When is The Best Time to Plant Hydrangeas?
Bring home the beauty of hydrangeas by adding a bush—or three!—to your yard.
It’s hard to resist the lush, long-lasting flowers of hydrangea. Why try? There’s truly a hydrangea to fit every yard, and yours in no exception. The most important question to answer—after which hydrangea to plant—is when to plant your hydrangea. Timing is important when tucking hydrangeas into the landscape. Get it right, and you’re on your way to a lifetime of gorgeous hydrangea flowers. Get it wrong, and you’ll be replacing your shrubs.
The best time to plant a hydrangea is well before the high heat of summer arrives. The word “hydrangea” gives a hint why. It comes from two Greek word roots: “hydro,” meaning water, and “angeion,” which means vessel. Roughly translated, it means water vessel—an accurate description of hydrangeas’ thirst for water. Hydrangeas need a ready water supply to thrive, especially during the first few months after planting, when plants are establishing.
So, when is the best time to plant hydrangeas?
Aim for late spring, well after any danger of frost has passed, or early fall, when night temperatures usher in cooler air. If you garden in a region where the ground freezes, get plants into the ground at least six weeks prior to fall’s first killing frost. This gives plants a chance to sink roots before serious cold settles into soil. After planting, add a 2-inch mulch layer around plants to help insulate roots.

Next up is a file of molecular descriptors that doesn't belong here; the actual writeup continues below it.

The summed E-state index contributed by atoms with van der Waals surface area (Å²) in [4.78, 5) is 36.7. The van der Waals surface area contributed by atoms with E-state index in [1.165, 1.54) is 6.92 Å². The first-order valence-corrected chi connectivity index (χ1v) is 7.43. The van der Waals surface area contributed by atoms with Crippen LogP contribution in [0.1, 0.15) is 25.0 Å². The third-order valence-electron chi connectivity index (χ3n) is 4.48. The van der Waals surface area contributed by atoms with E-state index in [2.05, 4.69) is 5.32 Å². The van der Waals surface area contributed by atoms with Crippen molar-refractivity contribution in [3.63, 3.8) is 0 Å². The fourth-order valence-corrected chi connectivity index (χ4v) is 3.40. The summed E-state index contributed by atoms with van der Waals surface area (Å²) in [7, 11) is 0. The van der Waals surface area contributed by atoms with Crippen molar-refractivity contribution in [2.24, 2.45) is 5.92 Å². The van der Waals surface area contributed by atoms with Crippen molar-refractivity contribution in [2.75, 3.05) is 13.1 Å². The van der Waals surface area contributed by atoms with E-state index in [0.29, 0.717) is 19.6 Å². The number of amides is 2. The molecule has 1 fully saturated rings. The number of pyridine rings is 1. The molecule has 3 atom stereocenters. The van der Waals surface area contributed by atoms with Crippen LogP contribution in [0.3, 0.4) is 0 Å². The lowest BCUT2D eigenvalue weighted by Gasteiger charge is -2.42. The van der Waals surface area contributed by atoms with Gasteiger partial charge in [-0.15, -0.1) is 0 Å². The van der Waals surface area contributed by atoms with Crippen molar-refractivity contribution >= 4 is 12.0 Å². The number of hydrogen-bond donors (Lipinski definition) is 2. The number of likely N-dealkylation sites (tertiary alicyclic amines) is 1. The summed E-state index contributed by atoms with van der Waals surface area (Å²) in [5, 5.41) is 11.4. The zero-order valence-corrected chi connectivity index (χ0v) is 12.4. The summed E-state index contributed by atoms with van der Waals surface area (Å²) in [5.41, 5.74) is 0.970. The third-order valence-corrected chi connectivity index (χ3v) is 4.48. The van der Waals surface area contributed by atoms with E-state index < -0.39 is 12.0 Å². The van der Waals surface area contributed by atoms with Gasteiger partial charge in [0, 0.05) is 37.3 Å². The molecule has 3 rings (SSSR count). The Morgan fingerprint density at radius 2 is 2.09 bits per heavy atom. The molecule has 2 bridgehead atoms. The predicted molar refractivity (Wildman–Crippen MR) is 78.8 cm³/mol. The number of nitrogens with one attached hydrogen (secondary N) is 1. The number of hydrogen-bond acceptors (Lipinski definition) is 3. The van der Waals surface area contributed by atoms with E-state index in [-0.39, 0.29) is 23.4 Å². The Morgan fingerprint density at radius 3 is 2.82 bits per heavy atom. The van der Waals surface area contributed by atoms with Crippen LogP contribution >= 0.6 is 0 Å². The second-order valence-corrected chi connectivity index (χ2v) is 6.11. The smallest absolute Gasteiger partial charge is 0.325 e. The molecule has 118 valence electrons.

Choose a Healthy Plant
You’ll find potted hydrangeas for sale at nurseries during the growing season. If possible, buy your plant when it’s blooming, so you’re sure you’re getting the flower type—and color—you want. You should be able to lift or slide (lay the plant on its side) the hydrangea from its pot to get a look at its roots. Healthy roots are white with brownish tips. If the roots are brown and the soil has a sewer-gas odor, don’t buy it. That plant has root problems, and it may not recover once planted.
At planting time, be sure to amend the soil in your planting bed with plenty of compost. Organic matter helps create a soil that holds water, helping to satisfy a hydrangea’s thirst, without becoming soggy (which can kill a hydrangea). Using something like rotted or composted manure, leaf mold, homegrown compost, pine bark fines (fine-textured mulch) or other locally available organic matter in soil is a key to success with hydrangeas.
Another key is mulching soil over hydrangea roots, which tend to be somewhat fleshy and near the soil surface. Maintaining a 2- to 3-inch-thick mulch layer over the root zone at all times helps your hydrangea thrive. Mulch slows water loss from soil, helping it to stay moister longer, and it also helps to suppress weeds. The majority of a hydrangea shrub’s roots extend as far as the leaves. That’s the area you should aim to mulch.
Tips For Beautiful Hydrangeas 01:18
- Classic mophead or French hydrangea (Hydrangea macrophylla; top) opens softball size flowers that transition through a range of colors as they age. This is the hydrangea where you can shift the color of blooms from blue to pink depending on soil pH.
- Oakleaf hydrangea (H. quercifolia) opens large, long flower heads that fade from hue to hue as they age. Leaves deliver fiery fall color, especially if plants receive some sunlight. New varieties of this traditionally large hydrangea dwarf it to a perfect size for suburban gardens.
- Limelight hydrangea (H. paniculata; above) stages a summer-long show of large flower heads (up to 12 inches long) that open lime-green, then slowly fade through the season to shades of cream, pink, red and burgundy. These are the hydrangeas brides love in bouquets. Choose this hydrangea for a hedge, foundation planting or patio pot.
- Bigleaf Hydrangea Blooms
- Panicle Hydrangeas Varieties and Care
- How to Change Hydrangea Color
- Landscaping With Hydrangeas
- A Hydrangea Problems Primer
- Hydrangeas: Unique Varieties and Cult Classics